Change is not always a bad thing but in this case I wish they would have picked a payment option that is more well known around the globe.
    And I already can say it will influence my backing of projects after it gets implemented. I’ll eventually surrender and make an account but this switch will have the effect of me passing up on some projects which I would have backed otherwise.

    1. Wouter: That’s a good point–I wonder why they didn’t have PayPal bid against Stripe. Perhaps they did, but if so, I would think the end result would have been a lower fee for creators.

  8. It’s funny, we just finished recording a podcast segment on this very issue just as this email popped up in my browser! I for one am ambivalent about the move. Stripe may be unknown, but their security is just as good, plus they have been involved with a lot of other big companies such as Facebook and Twitter, so it’s likely they know what they’re doing.
    Is the slight speed up of payments a draw? Not really; it wasn’t slow before and as long as they don’t request your card details every time to check out, it’ll be much of a muchness. I’d be more excited if they dropped the Creator fees, but since this isn’t the case I just don’t feel very excited by this change, for good or bad.

  9. Not looking forward to another payment processing system. I already have an Amazon account and that made payments easier. I understand Amazon is killing that program, so it’s not Kickstarter’s fault, but I wish they’d gone with the more standard Paypal as at least one option and let the consumer decide which works best for them.

    I don’t know Stripe or have a relationship with them. Now in order to use KS, I have to create an account with some new company. It’s different than a retail store who takes your credit card, runs it through the processing system of their choice, and the consumer is insulated from the process. If a store changes processing, the consumer never knows nor cares. But in this case, their limitation of a single payment system is foisting an unwelcome change on everyone. They should use this opportunity to simply give several options instead of just one.

    I’m sure that some project will come along to make me begrudgingly pay the piper and create a Stripe account… but like today I jumped in a project at the $1 level on a whim, because I already had my Amazon information loaded and ready to go. I was able to do this with no hesitation. Now those support moves will be on hold until such time as I cross the narrow bridge KS has chosen for their benefit, not the consumer.

  10. Wow, interesting move on Kickstarter’s part not to decrease the amount they charge project creators, considering stipe usually charges 2.9% to .30. I am not a fan of Amazon payments and am personally excited for the change both as a creator and a backer. I don’t think that Stripe will scare backers away. I use them for my website ( already, and they work well. I think that the population who uses Kickstarter won’t really be scared away by a new platform IF (and this is a big if,) Kickstarter integrates the change seamlessly. Fingers crossed. I almost want to go find a project to back just so I can experience the new system. (Although it’s not like I go all that long without backing a project. Also, Tiny Epic Galaxies is live today… Excuse me, gotta go!)

    1. Dylan: Yeah, I was thinking the same thing! Why not remove the ambiguous “up to 5%” part and just call it a flat 3%? Odd.

      But my hope is the same as yours, that the change won’t scare anyone away.

      1. They are probably just covering themselves here if Stripe takes a different percentage for different countries, or if the fees change over time (Kickstarter may be able to negotiate better fees after a while).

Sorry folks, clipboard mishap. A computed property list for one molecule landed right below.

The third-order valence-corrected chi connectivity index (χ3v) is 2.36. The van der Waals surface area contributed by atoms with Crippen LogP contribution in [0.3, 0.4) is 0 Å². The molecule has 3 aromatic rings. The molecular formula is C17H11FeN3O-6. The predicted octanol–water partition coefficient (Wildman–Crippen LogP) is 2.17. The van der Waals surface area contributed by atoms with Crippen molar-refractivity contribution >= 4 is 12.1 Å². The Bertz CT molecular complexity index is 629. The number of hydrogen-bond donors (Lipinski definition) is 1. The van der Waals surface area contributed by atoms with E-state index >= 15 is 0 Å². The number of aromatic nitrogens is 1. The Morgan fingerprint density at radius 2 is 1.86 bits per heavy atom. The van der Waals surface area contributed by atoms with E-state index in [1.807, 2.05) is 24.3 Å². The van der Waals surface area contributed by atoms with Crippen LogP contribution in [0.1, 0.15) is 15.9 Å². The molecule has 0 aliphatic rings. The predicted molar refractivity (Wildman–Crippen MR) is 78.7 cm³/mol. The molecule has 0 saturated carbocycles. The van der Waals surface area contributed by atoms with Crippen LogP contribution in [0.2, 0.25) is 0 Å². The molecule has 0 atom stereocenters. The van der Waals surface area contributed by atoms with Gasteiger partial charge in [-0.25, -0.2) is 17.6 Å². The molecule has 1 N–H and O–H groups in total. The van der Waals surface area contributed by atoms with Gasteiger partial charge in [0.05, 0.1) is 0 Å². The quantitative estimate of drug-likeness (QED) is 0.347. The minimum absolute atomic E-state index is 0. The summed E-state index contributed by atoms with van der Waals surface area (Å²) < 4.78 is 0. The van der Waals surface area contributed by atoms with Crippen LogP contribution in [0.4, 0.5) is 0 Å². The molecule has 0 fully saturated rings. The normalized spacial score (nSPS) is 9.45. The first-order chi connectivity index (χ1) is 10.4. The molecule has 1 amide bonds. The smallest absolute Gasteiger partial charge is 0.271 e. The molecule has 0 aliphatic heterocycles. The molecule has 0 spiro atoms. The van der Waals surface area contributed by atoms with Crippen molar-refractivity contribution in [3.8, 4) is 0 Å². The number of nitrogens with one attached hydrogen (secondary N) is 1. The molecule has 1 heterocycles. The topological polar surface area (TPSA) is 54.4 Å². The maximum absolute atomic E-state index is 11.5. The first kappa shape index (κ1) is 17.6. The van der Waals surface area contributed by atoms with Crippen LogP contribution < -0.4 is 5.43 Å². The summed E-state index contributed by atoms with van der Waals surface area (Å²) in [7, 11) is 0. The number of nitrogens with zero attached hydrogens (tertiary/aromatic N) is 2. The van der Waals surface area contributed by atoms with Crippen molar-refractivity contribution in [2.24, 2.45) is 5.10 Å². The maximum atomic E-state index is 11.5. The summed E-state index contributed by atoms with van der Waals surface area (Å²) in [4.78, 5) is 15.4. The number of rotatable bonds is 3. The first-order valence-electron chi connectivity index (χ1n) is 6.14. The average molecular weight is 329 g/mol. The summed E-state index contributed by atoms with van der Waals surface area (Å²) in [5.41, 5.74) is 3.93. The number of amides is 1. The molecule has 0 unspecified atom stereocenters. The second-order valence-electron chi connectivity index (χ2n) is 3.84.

11. Stripe’s fairly huge already – there’s a good chance you’ve used them to purchase something already, so they may already have your details there.

    From a software-development point of view, this is a no-brainer. Stripe have an amazingly simple process to hook up the code, and you get the benefit of their form getting updated to be easier to use automatically. It also works inline, so you don’t have to go to another page to make the payments. On most websites, each step in the payment process reduces the number of people who make it through to the end (one more chance for things to break, one more chance to second-guess your payment).

    I think this is pretty much a no-lose situation.

  12. As a backer there was a moment of concern when I heard this news. Using Amazon to back a project was a no brainer, they already had my credit card information, I use them all the time and there was an already built in level of trust. Stripe however is an unknown quantity without that already established trust factor.

    After thinking about it though I don’t think there will be any difference in my backing habits, I’ve already backed projects not based in the U.S. and had to provide credit card information to Kickstarter not through Amazon and I imagine using Stripe will be much like that, an initial moment of hesitation and then I’ll back anyway.

  13. As a heavy backer, I look forward to the change. Currently, in non US projects, KS asks for the CC every time and uses an unknown entity to process payments, but it’s all handled within KS itself – which has always felt odd to me.

    Now, with Stripe, and the growing countries they operate in, the checkout process should be a lot more consistent with US and non-US projects. Stripe has the capability to store transaction and customer tokens, a one-click-to-back transaction could be completely doable and would actually be simpler than the current Amazon transaction with the separate log-in.

    I think creators will like the Stripe management a lot more, at least that’s been my experience with most of the PledgeManager folks who’ve been using Stripe with us.

    1. Adam: Thanks for your thoughts. Those are great points. They’re contingent upon Stripe not asking for our credit card every time we back a project–I heavily suspect that will be the case, but I’m waiting on verification.

    2. Do we know if this will be used for projects outside the US rather than the current system? Or even why projects outside the US used to have a different payment method from the Amazon system for projects based in the US, I don’t think I’ve seen an actual explanation for that…